Obtaining Fresh Huckleberries.

Where can a person (easily) go about obtaining fresh huckleberries these days?

I live in metro-Detroit. It would be great if there were a store that carried them, near me. But I wouldn’t be opposed to getting them via U.S. mail, if that is possible.

Also, can a person just go out and pick them, somewhere? Forgive my apparent naïvité. But I have been a city slicker all my life. So I just honestly don’t know.

Finally, this is going to sound ironic to ask. But what exactly are huckleberries? Are they just basically blue berries? I get ambiguous answers to this question, in cookbooks and other media that I consult.


Love huckleberries. Parents would take us picking but we kids would eat most of our “catch.” This was in the mountains of Idaho. They would ripen at different elevations at different time. We used these rakes made out of plastic jugs to make the job easier but that’s neither here nor there as they’ve been banned because of the damage they do to the plants. They’ve resisted domestication so far though the University of Idaho is working hard on it.

They’re fantastic. Very similar to blueberry but with a more intense flavor. Sweeter and tarter at the same time. I would suggest looking around in specialty stores in your area before going on the Internet to mail order some. It has to be less expensive.

My parents have huckleberry bushes (up in the mountains of NE Pennsylvania), and huckleberry pancakes are a delight. As noted, while they’re similar to blueberries they’re smaller and more flavorful. I’ve never seen them for sale at stores though.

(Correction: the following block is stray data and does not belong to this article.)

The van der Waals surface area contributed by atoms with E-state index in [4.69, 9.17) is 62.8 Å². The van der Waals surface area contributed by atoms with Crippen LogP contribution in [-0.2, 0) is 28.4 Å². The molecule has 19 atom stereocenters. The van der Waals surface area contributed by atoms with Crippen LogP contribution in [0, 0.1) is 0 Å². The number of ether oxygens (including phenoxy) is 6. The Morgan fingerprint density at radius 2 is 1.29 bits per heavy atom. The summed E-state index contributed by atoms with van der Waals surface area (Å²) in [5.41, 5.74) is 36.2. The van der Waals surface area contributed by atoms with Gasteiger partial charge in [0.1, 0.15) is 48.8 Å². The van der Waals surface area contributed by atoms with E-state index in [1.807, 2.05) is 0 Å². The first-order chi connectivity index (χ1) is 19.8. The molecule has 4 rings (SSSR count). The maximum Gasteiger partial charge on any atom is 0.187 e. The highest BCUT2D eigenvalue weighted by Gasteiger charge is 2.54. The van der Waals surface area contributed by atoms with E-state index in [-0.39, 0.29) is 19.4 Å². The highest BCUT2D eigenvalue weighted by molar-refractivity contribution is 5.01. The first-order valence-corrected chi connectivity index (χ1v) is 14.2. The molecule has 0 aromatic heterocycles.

And also as noted, the main challenge is collecting them without succumbing to the temptation to eat them all while you’re picking.

Last time I saw wild huckleberries was on the outskirts of Pittston.

Come on up to the UP. We call 'em blueberries up here, but I suspect they’re what you’re talking about. It’s a great year for them, and they’re being sold at the Farmer’s Markets (you have to get there early though, they sell out fast.)

You can also pick your own, but you’d have to know where to look, and most people don’t want to give out their good spots.

They grow wild on some of the trails in and around the SF Bay area. When we lived around Berkeley we would snack on them during evening hikes. They are very similar to blueberries, but smaller and not as sweet.

Up in Washington you can get 2 kinds, the ones that look like blue berries grow in the mountains, and the ones that grow in much of the forests of western Wa that are pink. The Pink ones I call natures sour patch kids and are great in pancakes/cornbread.

Should have said pick.

When I was a kid (early/mid '60s) we’d go to a church somewhere up around Lake St Helen. We kids would go out and pick huckleberries while the grownups were doing whatever.

Just remember, if the berries are too tart, just dust them with confectioner’s sugar.